Nightcrawler (2014) Film Review by Gareth Rhodes

Nightcrawler (2014) Directed by Dan Gilroy. With Jake Gyllehaal, Rene Russo, Riz Ahmed and Bill Paxton. 

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Written and directed by Dan Gilroy (his first directorial offering), Nightcrawler is a dark, disturbing thriller set on the night-time streets of Los Angeles, in which Louis Bloom (Jake Gyllehaal) seizes the opportunity to become a freelance cameraman – showing up at crime and accident scenes with a view to selling his footage to a local TV news outlet.

Straight off, the look and tone feels agreeably akin to the work of Michael Mann, as we’re introduced to the neon soaked streets of L.A. This is a hustlers world, brimming with madness around the edges. Gyllenhal’s Louis is a world-class weirdo. We know nothing about his past; only that he’s a loner – a bit like Travis Bickle from Martin Scorsese’s Taxi Driver, but with added powers of manipulation and self-control. His drive and determination are matched only by his strangeness, as he spends his nights listening in to police radio chatter, fishing for the next tragedy to exploit.

Gyllenhal is a tremendous actor, and like any great, he shows us a previously unseen depth of ability by giving a deeply committed performance. After only a few scenes, Gylenhaal the ‘movie star’ dissolves and Louis comes to life. Tearing up the tarmac of L.A in his red, shiny Dodge Challenger (complete with go faster stripes), the film echoes the likes of Drive as Louis and his ‘assistant’ (Riz Ahmed) race against the clock to get the job done. Louis views each crime-scene as an opportunity and sees himself as an artist.

The plot itself could easily be lifted from an instalment of the Grand Theft Auto video game series; one in which your missions are to carry out ‘jobs’ all over the city until you gain promotions to ‘up’ your social status and pimp your ride. Talking of promotions, Rene Russo is excellent as Louis’ boss (of sorts). She exists in the cut-throat world of TV-news, and her instincts are sharp enough to tell her that Louis has the ability to mine gold. They don’t, however, prepare her for the depths he will go to get exactly what he wants.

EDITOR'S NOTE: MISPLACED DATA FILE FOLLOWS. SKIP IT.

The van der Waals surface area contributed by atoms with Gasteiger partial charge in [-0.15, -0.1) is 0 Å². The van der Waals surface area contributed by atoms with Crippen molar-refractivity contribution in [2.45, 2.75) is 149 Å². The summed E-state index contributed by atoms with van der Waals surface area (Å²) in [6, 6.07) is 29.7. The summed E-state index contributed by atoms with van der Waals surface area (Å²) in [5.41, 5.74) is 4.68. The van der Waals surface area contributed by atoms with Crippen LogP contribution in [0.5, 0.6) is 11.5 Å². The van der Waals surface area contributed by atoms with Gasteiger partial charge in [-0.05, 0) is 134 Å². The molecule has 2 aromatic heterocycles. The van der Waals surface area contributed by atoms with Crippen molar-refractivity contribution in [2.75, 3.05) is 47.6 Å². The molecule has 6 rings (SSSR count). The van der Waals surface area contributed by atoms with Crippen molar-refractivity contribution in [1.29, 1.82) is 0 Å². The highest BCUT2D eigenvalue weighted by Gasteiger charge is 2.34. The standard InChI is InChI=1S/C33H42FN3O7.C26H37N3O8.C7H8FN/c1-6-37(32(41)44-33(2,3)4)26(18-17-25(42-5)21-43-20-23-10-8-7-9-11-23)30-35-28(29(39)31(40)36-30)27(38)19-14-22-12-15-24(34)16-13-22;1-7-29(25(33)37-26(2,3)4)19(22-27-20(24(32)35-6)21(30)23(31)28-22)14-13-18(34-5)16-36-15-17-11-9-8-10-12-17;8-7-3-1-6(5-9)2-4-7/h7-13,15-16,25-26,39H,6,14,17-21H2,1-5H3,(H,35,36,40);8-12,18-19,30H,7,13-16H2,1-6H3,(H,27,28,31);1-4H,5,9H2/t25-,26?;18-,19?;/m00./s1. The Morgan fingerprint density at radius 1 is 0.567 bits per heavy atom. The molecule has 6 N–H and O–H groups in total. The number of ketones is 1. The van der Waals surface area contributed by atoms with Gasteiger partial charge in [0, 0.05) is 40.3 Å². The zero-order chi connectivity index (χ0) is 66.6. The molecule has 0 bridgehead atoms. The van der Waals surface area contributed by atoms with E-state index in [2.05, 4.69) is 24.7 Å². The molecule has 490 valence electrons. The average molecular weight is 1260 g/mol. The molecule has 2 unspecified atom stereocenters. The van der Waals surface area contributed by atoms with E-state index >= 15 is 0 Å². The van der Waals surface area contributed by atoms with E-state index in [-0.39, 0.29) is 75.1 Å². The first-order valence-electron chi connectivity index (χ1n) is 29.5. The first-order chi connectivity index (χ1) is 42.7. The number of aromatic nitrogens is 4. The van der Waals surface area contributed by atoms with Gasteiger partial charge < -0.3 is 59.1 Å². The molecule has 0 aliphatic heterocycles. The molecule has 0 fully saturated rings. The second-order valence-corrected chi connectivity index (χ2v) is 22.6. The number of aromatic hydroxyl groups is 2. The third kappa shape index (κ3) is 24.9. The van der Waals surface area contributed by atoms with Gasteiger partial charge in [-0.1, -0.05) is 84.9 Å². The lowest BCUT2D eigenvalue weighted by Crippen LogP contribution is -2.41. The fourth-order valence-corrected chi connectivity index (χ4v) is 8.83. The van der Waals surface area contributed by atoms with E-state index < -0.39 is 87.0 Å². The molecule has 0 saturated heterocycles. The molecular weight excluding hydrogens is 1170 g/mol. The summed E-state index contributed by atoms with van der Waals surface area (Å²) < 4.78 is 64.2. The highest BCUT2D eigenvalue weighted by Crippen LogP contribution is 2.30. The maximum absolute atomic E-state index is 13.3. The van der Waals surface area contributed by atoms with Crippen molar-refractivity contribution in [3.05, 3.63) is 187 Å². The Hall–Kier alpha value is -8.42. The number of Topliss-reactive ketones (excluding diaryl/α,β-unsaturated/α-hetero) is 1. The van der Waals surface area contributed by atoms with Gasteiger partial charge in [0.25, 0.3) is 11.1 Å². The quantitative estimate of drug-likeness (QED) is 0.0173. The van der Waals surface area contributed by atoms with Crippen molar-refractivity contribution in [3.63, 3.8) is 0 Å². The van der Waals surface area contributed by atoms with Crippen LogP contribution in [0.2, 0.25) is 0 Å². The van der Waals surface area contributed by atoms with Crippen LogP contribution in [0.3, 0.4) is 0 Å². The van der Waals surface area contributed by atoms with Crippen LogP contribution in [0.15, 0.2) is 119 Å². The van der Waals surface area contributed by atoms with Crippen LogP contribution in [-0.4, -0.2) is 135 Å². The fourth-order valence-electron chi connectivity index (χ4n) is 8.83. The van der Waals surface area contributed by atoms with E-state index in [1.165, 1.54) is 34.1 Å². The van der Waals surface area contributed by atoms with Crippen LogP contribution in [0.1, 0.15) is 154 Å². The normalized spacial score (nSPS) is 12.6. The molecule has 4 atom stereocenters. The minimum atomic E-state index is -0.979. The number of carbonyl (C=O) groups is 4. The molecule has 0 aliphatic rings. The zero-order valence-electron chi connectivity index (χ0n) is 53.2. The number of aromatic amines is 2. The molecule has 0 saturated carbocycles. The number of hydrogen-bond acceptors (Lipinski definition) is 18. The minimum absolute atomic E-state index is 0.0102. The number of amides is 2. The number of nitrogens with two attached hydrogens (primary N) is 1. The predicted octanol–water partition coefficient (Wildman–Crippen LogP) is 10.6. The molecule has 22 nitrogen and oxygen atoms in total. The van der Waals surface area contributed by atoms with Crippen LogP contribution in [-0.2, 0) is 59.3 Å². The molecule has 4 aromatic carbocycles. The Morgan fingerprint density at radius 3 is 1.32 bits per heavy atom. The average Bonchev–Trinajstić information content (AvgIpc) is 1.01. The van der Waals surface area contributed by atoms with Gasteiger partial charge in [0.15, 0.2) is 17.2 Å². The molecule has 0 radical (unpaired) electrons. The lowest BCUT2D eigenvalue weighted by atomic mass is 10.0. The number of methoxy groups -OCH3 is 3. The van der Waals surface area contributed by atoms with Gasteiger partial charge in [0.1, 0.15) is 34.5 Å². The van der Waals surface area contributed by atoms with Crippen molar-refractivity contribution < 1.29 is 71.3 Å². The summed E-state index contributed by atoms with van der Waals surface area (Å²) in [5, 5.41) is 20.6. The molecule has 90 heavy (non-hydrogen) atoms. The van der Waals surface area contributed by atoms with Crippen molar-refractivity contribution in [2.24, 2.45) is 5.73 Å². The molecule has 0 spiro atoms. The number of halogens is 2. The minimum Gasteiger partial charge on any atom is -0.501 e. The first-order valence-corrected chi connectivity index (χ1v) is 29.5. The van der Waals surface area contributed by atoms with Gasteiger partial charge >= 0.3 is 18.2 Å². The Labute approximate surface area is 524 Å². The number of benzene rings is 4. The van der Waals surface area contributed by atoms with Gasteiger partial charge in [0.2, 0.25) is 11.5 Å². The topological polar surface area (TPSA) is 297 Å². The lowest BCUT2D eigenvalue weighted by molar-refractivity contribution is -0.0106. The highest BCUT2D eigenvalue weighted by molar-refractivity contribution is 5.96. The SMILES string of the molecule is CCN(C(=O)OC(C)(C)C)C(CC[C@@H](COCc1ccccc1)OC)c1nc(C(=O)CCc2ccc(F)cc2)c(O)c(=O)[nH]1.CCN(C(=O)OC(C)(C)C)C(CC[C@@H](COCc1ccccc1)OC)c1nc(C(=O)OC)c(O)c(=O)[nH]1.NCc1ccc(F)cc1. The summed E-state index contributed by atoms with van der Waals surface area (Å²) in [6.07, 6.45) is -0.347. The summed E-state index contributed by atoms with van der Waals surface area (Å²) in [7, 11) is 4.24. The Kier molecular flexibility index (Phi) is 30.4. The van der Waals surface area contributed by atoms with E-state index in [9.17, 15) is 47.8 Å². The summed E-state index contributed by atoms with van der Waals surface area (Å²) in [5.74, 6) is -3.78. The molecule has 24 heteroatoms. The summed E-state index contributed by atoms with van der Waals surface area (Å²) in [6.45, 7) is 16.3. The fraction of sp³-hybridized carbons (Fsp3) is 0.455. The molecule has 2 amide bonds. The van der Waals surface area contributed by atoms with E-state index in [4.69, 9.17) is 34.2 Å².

The manipulative world of TV-news is up for a bitch-slap, as we witness the depths of which they will go to in the name of ratings. News is edited to add drama to tragedy, much in the way we see it play out on the likes of FOX news. On this level, the film has a resonance that has the potential to leave a sickly feeling in your stomach.

Darker than dark and with Gyllenhaal giving a landmark central performance ranging from cartoon bad-guy to calculating monster – Nightcrawler is a highly impressive debut from Dan Gilroy. 4.5/5

About garethrhodes

Full-time lover of all things creative.
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7 Responses to Nightcrawler (2014) Film Review by Gareth Rhodes

  1. filmfunkel says:

    Yes, Gyllenhal the actor does disappear so quickly leaving a creepy chap doing some very uncomfortable stuff. It fleshes out his range brilliantly. As always – nice review. : D

  2. JustMeMike says:

    Excellent review of a fine film..

    This is truly a film that requires a good hot shower after viewing it.

    • garethrhodes says:

      Thank you very much. Yes, it’s funny you should say that, because that’s exactly what I said straight afterwards. It really does make you feel a bit grimy.

  3. brettmkane says:

    Great review, Gareth. One of my favorites of last year!

  4. Kgothatjo Magolego says:

    Great review man, loved the comparison to GTA. This film was such an exhilarating ride. It’s an arthouse movie with mainstream edge and this is all because of the strength of Gyllenhaal’s performance. This movie only came to my side of the world this year; had I seen it last year it definitely would have been my favourite movie of 2014.

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